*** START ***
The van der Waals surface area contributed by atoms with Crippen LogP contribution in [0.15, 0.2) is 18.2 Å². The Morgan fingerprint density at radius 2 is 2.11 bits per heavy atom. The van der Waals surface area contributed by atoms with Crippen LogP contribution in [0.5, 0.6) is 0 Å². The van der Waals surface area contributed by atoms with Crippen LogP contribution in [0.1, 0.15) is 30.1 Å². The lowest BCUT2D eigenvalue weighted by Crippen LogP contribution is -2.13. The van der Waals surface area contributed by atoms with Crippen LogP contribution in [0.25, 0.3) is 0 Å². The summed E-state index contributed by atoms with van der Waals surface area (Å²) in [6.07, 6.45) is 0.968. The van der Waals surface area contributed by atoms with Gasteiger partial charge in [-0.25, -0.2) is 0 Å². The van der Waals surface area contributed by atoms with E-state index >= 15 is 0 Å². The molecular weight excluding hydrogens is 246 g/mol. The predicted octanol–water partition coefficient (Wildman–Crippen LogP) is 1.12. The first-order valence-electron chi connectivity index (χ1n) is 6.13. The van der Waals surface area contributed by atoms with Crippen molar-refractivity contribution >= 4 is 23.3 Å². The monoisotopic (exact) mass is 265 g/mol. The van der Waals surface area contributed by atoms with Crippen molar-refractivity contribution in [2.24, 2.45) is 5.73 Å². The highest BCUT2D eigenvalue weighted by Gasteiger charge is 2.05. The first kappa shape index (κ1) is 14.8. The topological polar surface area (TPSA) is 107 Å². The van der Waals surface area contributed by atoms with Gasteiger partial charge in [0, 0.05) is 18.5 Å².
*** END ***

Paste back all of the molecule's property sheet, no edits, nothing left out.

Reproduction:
The van der Waals surface area contributed by atoms with Crippen LogP contribution in [0.15, 0.2) is 18.2 Å². The Morgan fingerprint density at radius 2 is 2.11 bits per heavy atom. The van der Waals surface area contributed by atoms with Crippen LogP contribution in [0.5, 0.6) is 0 Å². The van der Waals surface area contributed by atoms with Crippen LogP contribution in [0.1, 0.15) is 30.1 Å². The lowest BCUT2D eigenvalue weighted by Crippen LogP contribution is -2.13. The van der Waals surface area contributed by atoms with Crippen LogP contribution in [0.25, 0.3) is 0 Å². The summed E-state index contributed by atoms with van der Waals surface area (Å²) in [6.07, 6.45) is 0.968. The van der Waals surface area contributed by atoms with Gasteiger partial charge in [-0.25, -0.2) is 0 Å². The van der Waals surface area contributed by atoms with E-state index >= 15 is 0 Å². The molecular weight excluding hydrogens is 246 g/mol. The predicted octanol–water partition coefficient (Wildman–Crippen LogP) is 1.12. The first-order valence-electron chi connectivity index (χ1n) is 6.13. The van der Waals surface area contributed by atoms with Crippen molar-refractivity contribution >= 4 is 23.3 Å². The monoisotopic (exact) mass is 265 g/mol. The van der Waals surface area contributed by atoms with Crippen molar-refractivity contribution in [2.24, 2.45) is 5.73 Å². The highest BCUT2D eigenvalue weighted by Gasteiger charge is 2.05. The first kappa shape index (κ1) is 14.8. The topological polar surface area (TPSA) is 107 Å². The van der Waals surface area contributed by atoms with Gasteiger partial charge in [0, 0.05) is 18.5 Å².